Q: I’m curious about the origin of “fornication.” How did we get from arches and vaults to sex between people not married to each other?
A: In ancient Rome, prostitutes used to hang out in vaulted cellars such as those formed by the arches underneath circuses (arenas for sports and other spectacles).
Not surprisingly, fornix, the Latin word for an arch or a vault, came to mean a brothel, and fornicis, its genitive form, begot fornicari, to fornicate, and fornicatio, fornication.
As W. C. Firebaugh explains in notes to his 1922 translation of the Satyricon of Petronius, “The arches under the circus were a favorite location for prostitutes,” who “were always ready at hand to satisfy the inclinations which the spectacles aroused.”
The Chambers Dictionary of Etymology adds that “brothels in ancient Rome were often located in underground basements” and “prostitutes solicited their business under the arches of certain buildings.”
John Ayto, in his Dictionary of Word Origins, says early Christian writers identified “vaulted underground dwellings” with prostitution “and employed the term [fornix] with the specific meaning ‘brothel.’ ”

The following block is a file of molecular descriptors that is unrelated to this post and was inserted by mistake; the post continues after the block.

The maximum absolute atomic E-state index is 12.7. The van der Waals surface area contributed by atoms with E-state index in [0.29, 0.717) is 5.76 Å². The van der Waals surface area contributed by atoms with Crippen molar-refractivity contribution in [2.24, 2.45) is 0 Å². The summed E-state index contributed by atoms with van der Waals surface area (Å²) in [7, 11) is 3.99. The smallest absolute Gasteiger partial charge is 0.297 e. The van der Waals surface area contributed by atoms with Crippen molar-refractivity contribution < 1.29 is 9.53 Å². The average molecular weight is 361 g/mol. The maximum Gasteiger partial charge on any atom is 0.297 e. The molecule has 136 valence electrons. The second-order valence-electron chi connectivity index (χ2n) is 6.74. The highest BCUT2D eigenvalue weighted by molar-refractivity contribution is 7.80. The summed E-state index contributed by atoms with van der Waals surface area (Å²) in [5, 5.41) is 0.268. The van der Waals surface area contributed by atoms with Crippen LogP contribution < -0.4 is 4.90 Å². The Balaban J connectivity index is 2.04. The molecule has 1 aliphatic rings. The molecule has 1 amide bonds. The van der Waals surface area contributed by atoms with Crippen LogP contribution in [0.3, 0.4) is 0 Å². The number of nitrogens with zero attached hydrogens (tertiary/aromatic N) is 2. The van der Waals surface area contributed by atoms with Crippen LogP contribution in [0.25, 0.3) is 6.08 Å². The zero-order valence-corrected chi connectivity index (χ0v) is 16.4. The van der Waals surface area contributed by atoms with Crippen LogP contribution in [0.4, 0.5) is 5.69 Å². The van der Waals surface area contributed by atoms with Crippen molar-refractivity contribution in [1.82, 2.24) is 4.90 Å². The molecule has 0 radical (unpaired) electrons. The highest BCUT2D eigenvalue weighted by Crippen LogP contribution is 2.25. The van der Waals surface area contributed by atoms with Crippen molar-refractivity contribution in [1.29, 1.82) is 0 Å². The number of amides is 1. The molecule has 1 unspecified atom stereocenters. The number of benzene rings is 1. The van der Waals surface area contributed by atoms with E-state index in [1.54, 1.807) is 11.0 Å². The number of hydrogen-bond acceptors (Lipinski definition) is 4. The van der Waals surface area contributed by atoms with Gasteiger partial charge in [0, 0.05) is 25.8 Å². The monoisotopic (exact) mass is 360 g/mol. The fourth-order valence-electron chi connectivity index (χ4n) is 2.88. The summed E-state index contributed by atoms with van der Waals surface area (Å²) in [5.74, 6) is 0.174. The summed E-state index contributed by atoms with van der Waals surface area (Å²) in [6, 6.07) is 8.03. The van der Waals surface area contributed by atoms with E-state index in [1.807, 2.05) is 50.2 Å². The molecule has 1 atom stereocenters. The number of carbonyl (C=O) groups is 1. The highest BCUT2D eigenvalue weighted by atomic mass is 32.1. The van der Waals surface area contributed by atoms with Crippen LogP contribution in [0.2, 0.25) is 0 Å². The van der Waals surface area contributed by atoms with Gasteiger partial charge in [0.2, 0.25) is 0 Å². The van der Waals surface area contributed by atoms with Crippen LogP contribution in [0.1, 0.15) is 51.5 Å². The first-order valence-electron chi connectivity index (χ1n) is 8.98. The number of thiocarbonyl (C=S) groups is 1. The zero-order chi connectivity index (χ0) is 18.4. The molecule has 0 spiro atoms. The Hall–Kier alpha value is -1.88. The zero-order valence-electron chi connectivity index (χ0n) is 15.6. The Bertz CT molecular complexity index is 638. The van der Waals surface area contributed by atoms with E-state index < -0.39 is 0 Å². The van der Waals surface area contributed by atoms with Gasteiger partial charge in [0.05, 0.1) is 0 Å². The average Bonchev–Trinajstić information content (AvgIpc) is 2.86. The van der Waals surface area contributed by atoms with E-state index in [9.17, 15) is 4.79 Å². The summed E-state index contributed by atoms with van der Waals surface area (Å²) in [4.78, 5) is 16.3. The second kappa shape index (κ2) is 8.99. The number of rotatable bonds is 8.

Interestingly, fornix is probably derived from fornus, furnus, or fornax, Latin for oven and a source of “furnace,” according to The American Heritage Dictionary of Indo-European Roots. Ultimately, the dictionary says, the usage comes from gwher-, a reconstructed prehistoric root meaning to heat or warm.
Standard dictionaries define the noun “fornication” as consensual sexual intercourse between two people who aren’t married to each other.
The Oxford English Dictionary’s earliest citation for the noun is from Cursor Mundi, an anonymous Middle English poem that the dictionary dates at sometime before 1300:
“Þis sin has branches fele … fornicacion es an” (“this sin [adultery] has many branches … fornication is one”).
The verb “fornicate” showed up in writing in the 16th century, with an early spelling of the infinitive.The first Oxford citation is from a 16th-century English-Latin dictionary:
“Fornicaten, or commit fornication or lechery, fornicor” (from Abcedarium Anglico Latinum, 1552, by Richard Huloet). Fornicari, source of “fornicate,” is the present active infinitive of fornicor.
The earliest example we’ve seen for the verb with its modern spelling is from the Douay–Rheims Bible of 1582: “Neither let vs fornicate, as certaine of them did fornicate, and there fel in one day three and twentie thousand” (1 Corinthians 10:8).